I’m an organizer. I like having everything “just so” and that isn’t any different when it comes to my yearly training schedule for the Rite Aid Cleveland Marathon half. I first ran this race in 2012 after doing plenty of research and carefully planning my training. I had never followed a training plan or conditioned myself for anything other than concert band contests in high school.
Physical training was completely different, but I knew that if I had a plan in my Google calendar, I’d follow it. So I organized my mileage and kept on running! I followed the plan nearly exactly, but took a long run off toward the end of March, as I felt my body reacting to fatigue. Tips hat to past K for great intuition. I deleted that run from my calendar and didn’t look back.
Fast forward to March 2015 and I’m still using that training plan. Recently, I felt fatigue mentally and physically take over my body, so I took a Sunday off without checking my calendar to know exactly what I was blowing off. I immediately felt runner’s guilt creeping in. By mid-morning on Monday, I was so bothered that I felt compelled to look at my schedule and see what mileage I had planned for the week. Turns out, I didn’t have anything planned for that skipped Sunday–I skipped that same Sunday run in 2012 and have every year. WHAT.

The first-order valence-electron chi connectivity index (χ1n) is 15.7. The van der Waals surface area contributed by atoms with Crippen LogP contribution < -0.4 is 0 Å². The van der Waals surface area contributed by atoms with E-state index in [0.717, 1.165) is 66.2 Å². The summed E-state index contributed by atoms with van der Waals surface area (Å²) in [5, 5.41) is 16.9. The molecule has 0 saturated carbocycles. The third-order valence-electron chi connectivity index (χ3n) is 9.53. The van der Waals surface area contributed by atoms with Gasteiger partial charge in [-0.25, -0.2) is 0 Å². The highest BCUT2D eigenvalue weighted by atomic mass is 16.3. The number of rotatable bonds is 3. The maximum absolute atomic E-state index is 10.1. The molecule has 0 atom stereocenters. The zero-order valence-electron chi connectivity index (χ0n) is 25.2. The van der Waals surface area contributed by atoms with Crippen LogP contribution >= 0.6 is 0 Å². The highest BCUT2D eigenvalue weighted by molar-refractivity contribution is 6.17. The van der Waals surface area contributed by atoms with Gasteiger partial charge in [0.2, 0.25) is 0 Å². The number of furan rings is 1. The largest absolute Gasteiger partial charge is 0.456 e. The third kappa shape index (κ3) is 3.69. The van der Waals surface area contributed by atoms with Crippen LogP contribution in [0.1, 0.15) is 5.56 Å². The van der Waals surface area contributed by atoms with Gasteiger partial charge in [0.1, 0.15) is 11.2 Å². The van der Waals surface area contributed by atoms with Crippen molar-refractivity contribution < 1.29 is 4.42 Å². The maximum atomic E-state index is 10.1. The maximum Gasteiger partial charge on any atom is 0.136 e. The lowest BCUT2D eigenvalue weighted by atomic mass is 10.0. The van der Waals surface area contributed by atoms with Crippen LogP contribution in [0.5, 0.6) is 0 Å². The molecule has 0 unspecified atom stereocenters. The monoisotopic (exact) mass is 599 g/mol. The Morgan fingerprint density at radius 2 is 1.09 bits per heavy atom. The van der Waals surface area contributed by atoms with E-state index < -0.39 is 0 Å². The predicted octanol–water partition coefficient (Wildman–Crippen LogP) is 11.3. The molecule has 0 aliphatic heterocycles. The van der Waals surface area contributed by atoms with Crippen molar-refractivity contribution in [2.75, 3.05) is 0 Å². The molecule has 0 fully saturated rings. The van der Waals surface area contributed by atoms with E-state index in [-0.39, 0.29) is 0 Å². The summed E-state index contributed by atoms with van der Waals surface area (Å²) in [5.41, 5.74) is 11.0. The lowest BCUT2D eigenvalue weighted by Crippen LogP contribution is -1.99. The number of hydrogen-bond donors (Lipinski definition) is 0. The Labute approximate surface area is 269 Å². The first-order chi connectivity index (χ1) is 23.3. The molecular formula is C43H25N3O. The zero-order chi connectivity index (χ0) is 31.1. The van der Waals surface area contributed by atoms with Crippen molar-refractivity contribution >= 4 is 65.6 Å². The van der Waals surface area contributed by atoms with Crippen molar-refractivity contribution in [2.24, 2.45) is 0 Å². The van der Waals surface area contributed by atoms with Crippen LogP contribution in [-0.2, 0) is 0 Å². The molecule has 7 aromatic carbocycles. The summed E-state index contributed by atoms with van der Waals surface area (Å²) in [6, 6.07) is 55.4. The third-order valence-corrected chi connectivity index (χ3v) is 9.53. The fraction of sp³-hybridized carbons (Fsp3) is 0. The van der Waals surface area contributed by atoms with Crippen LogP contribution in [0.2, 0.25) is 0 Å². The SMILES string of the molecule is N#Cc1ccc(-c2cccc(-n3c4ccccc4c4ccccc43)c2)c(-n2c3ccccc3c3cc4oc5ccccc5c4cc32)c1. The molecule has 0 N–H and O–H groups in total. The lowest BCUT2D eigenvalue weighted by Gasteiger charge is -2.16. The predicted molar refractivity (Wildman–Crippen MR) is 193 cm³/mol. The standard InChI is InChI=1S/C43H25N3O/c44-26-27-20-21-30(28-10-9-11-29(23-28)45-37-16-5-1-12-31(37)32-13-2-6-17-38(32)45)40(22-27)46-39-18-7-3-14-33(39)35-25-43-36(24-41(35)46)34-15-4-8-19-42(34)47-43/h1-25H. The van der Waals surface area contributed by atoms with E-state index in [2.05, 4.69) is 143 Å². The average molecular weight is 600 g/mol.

As the years have gone by, I’ve always skipped that same run in March because that’s what my calendar says to do; why would I question the almighty Google calendar?! Apparently I trust Google calendar and my body equally. This coincidence is a perfect example of how intuition and paying attention to what your body needs is so important. I knew during that first year of training that I needed to take a break, so I took one. The same thing happened this year without prompt from Google. With running, I’ve come to know my body better than I know…if that makes any sense. I’m obviously consistent in my ambition as well as my burnout and I need to listen to my gut as much as possible.
Now, I’m not trying to say I’m an expert at rest days (or running for that matter). I admittedly have gotten much worse about taking time off as I’ve gotten older and more involved in the sport. I’m stubborn, OK?! But I’m working on remembering this lesson:
Pay attention to your body!
If you’re feeling physical fatigue or mental burnout, take a break from whatever it is you’ve been doing. You may even have to schedule your rest day 3 years ahead of time, the guilt may have you feeling like you’ve been caught with your hand in the cookie jar (but really…I consumed plenty of Girl Scout cookies on that rest day…), and you might not realize it immediately, but that day off will really help you become stronger!